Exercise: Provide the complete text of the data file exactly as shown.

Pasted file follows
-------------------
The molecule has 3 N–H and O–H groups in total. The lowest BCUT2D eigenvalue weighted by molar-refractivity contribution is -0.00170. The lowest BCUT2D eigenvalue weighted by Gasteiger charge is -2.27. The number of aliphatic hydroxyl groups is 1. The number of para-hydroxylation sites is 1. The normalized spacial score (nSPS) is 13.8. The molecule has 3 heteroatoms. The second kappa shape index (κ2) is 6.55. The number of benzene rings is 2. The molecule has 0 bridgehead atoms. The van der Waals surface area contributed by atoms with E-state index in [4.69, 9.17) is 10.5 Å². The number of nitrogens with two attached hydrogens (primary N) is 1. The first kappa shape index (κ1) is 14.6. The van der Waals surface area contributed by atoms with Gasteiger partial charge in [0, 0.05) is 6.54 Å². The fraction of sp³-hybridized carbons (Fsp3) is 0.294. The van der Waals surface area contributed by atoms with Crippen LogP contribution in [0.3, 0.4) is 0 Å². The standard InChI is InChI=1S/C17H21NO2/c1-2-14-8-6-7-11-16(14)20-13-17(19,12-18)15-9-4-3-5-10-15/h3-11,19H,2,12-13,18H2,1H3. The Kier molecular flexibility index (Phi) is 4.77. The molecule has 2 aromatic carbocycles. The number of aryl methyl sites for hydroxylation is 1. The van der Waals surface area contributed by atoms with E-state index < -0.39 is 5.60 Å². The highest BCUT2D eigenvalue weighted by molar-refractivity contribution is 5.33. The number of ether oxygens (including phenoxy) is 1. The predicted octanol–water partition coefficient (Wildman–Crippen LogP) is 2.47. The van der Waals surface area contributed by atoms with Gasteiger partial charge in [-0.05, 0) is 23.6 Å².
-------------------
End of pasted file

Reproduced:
The molecule has 3 N–H and O–H groups in total. The lowest BCUT2D eigenvalue weighted by molar-refractivity contribution is -0.00170. The lowest BCUT2D eigenvalue weighted by Gasteiger charge is -2.27. The number of aliphatic hydroxyl groups is 1. The number of para-hydroxylation sites is 1. The normalized spacial score (nSPS) is 13.8. The molecule has 3 heteroatoms. The second kappa shape index (κ2) is 6.55. The number of benzene rings is 2. The molecule has 0 bridgehead atoms. The van der Waals surface area contributed by atoms with E-state index in [4.69, 9.17) is 10.5 Å². The number of nitrogens with two attached hydrogens (primary N) is 1. The first kappa shape index (κ1) is 14.6. The van der Waals surface area contributed by atoms with Gasteiger partial charge in [0, 0.05) is 6.54 Å². The fraction of sp³-hybridized carbons (Fsp3) is 0.294. The van der Waals surface area contributed by atoms with Crippen LogP contribution in [0.3, 0.4) is 0 Å². The standard InChI is InChI=1S/C17H21NO2/c1-2-14-8-6-7-11-16(14)20-13-17(19,12-18)15-9-4-3-5-10-15/h3-11,19H,2,12-13,18H2,1H3. The Kier molecular flexibility index (Phi) is 4.77. The molecule has 2 aromatic carbocycles. The number of aryl methyl sites for hydroxylation is 1. The van der Waals surface area contributed by atoms with E-state index < -0.39 is 5.60 Å². The highest BCUT2D eigenvalue weighted by molar-refractivity contribution is 5.33. The number of ether oxygens (including phenoxy) is 1. The predicted octanol–water partition coefficient (Wildman–Crippen LogP) is 2.47. The van der Waals surface area contributed by atoms with Gasteiger partial charge in [-0.05, 0) is 23.6 Å².